North-Central Section - 49th Annual Meeting (19-20 May 2015)

Paper No. 7
Presentation Time: 3:50 PM


PETCOVIC, Heather, Department of Geosciences and The Mallinson Institute for Science Education, Western Michigan University, 1187 Rood Hall, Kalamazoo, MI 49008, VOICE, Peter J., Department of Geosciences, Western Michigan University, 1903 W. Michigan Ave, Kalamazoo, MI 49008, COBERN, William, Mallinson Institute for Science Education, Western Michigan University, 1903 W. Michigan Ave., Kalamazoo, MI 49008-5444, HORVITZ, Brian, Department of Educational Leadership, Research and Technology, Western Michigan University, 1903 W. Michigan Ave., Kalamazoo, MI 49008-5283, HARRISON III, William B., Michigan Geological Survey, Western Michigan University, Kalamazoo, MI 49008 and BENTLEY, Andrew Phillip Keller, The Mallinson Institute for Science Education, Western Michigan University, 1903 W. Michigan Age, Kalamazoo, MI 49008-5444,

As part of their education initiatives, surveys, museums, and other organizations commonly disseminate online resources for K-12 classrooms. These resources vary from individual activities, to authentic scientific datasets tailored for classroom use, to fully developed curricula. Models for resource development also vary widely, but early involvement of stakeholders is more likely to ensure that the final resources are aligned with users’ needs and thus are widely adopted.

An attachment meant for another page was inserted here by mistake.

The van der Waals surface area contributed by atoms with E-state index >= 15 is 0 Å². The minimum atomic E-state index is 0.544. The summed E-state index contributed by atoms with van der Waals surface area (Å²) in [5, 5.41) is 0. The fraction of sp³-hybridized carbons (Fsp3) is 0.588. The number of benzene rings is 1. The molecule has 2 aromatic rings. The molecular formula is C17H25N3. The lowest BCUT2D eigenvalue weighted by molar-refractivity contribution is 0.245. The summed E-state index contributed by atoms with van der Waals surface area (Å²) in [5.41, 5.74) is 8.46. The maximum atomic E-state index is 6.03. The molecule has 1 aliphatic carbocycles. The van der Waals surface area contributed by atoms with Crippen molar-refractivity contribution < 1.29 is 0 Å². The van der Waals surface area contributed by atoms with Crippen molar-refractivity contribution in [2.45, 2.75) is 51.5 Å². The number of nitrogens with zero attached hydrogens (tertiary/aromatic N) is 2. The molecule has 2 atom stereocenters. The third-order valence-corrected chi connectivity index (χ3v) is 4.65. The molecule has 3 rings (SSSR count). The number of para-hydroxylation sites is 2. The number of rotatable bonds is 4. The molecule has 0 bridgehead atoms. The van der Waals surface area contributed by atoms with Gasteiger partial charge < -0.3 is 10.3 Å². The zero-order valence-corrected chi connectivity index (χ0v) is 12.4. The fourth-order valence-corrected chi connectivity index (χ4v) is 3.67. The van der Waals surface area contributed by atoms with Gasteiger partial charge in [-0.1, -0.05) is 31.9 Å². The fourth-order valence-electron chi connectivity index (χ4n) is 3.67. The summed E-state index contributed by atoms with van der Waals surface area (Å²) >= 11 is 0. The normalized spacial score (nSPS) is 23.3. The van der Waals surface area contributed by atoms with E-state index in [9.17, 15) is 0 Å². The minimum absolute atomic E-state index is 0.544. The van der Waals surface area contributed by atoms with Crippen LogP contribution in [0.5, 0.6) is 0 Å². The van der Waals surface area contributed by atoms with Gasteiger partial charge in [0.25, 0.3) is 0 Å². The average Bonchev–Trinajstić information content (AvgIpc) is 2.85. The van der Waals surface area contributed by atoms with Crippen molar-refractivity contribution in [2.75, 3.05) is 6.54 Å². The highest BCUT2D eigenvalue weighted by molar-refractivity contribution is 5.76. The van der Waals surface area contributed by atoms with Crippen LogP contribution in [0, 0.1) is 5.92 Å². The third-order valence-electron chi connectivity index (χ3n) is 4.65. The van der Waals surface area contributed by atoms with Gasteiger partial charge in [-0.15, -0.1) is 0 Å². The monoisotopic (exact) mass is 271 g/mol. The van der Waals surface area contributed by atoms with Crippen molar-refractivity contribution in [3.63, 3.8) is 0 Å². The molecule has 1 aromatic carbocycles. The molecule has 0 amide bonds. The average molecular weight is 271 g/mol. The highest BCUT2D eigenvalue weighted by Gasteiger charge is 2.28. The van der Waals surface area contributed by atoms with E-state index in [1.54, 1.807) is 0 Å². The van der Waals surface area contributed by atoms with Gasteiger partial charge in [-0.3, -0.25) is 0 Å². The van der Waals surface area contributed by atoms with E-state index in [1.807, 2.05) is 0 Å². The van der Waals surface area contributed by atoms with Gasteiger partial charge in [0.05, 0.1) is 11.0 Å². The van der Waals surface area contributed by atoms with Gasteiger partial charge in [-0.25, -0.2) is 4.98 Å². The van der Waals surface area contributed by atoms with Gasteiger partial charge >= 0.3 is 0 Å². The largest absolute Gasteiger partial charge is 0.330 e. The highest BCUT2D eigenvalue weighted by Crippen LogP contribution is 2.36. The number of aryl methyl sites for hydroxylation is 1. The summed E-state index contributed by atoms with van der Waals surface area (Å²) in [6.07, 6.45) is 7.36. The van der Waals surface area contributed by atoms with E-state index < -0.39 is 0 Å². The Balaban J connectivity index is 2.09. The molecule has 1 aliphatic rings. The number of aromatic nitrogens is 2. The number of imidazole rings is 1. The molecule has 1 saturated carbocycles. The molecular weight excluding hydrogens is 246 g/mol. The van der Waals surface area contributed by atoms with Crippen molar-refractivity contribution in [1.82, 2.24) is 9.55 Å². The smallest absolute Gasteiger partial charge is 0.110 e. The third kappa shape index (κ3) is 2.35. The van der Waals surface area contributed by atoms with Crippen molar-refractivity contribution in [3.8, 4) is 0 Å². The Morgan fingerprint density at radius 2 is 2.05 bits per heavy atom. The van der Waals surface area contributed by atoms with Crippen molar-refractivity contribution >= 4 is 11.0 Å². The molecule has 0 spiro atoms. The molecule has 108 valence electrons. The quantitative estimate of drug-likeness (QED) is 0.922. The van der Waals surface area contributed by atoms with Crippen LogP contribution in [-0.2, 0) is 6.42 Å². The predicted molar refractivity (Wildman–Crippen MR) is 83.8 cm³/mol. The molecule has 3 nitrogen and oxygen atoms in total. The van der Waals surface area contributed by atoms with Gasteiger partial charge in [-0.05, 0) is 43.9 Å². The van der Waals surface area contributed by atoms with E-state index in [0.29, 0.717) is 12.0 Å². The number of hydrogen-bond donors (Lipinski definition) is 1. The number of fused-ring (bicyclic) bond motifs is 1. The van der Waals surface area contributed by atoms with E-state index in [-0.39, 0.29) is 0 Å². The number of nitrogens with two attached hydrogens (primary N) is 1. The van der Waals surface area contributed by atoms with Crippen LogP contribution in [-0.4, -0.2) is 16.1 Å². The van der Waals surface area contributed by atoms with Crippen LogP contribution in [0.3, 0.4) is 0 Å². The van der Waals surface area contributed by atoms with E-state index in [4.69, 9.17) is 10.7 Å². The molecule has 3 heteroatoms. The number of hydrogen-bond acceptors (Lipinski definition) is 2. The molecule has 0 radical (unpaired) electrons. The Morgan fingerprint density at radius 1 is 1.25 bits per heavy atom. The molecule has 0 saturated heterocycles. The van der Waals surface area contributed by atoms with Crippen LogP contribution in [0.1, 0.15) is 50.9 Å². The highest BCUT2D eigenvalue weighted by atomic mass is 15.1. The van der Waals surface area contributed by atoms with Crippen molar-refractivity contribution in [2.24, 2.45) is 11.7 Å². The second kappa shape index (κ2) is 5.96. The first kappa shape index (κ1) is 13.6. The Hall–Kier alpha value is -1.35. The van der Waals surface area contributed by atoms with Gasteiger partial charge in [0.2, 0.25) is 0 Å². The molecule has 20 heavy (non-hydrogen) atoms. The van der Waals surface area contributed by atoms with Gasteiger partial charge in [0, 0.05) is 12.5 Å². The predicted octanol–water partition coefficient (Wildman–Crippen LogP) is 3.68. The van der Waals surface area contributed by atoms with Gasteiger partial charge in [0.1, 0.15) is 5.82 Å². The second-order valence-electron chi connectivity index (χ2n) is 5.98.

The Michigan Geological Repository for Research and Education (MGRRE), part of the Michigan Geological Survey, maintains an extensive collection of subsurface rock and sediment samples, fossil collections, and chemical and geophysical datasets. We are creating a web-based Education Portal that when fully developed will engage K-12 students in investigating real-world problems using authentic, local subsurface data. With funding from an internal grant, we brought stakeholders to three preliminary planning workshops. The first workshop explored the resources at MGRRE, developed a vision of the portal interface and design, and identified datasets that best match current lessons and align to state and national standards. At the second workshop, we developed an initial set of activities based on an exemplar core and associated datasets. At the third workshop, we pilot tested two portal activities.

Sixteen individuals, dominantly middle and high school teachers, were engaged in shaping the vision and content of the portal through our workshops. For example, teachers were excited by a place-oriented approach that focused on geological data “underneath” their schools. Teachers want to use authentic datasets, but they stressed preparing a collection of classroom-tested example lessons as a resource for less experienced users. Topics of interest included how scientists: study cores, identify fossils in cores (matching 2D fossil slices to 3D fossil models), use stratigraphic principles to determine the sequence of geologic events, and relate porosity and permeability to economic resources. Bringing potential stakeholders to the workshops provided valuable feedback in planning and developing new online resources. It also provided a cadre of teachers willing to classroom test the portal once it is constructed.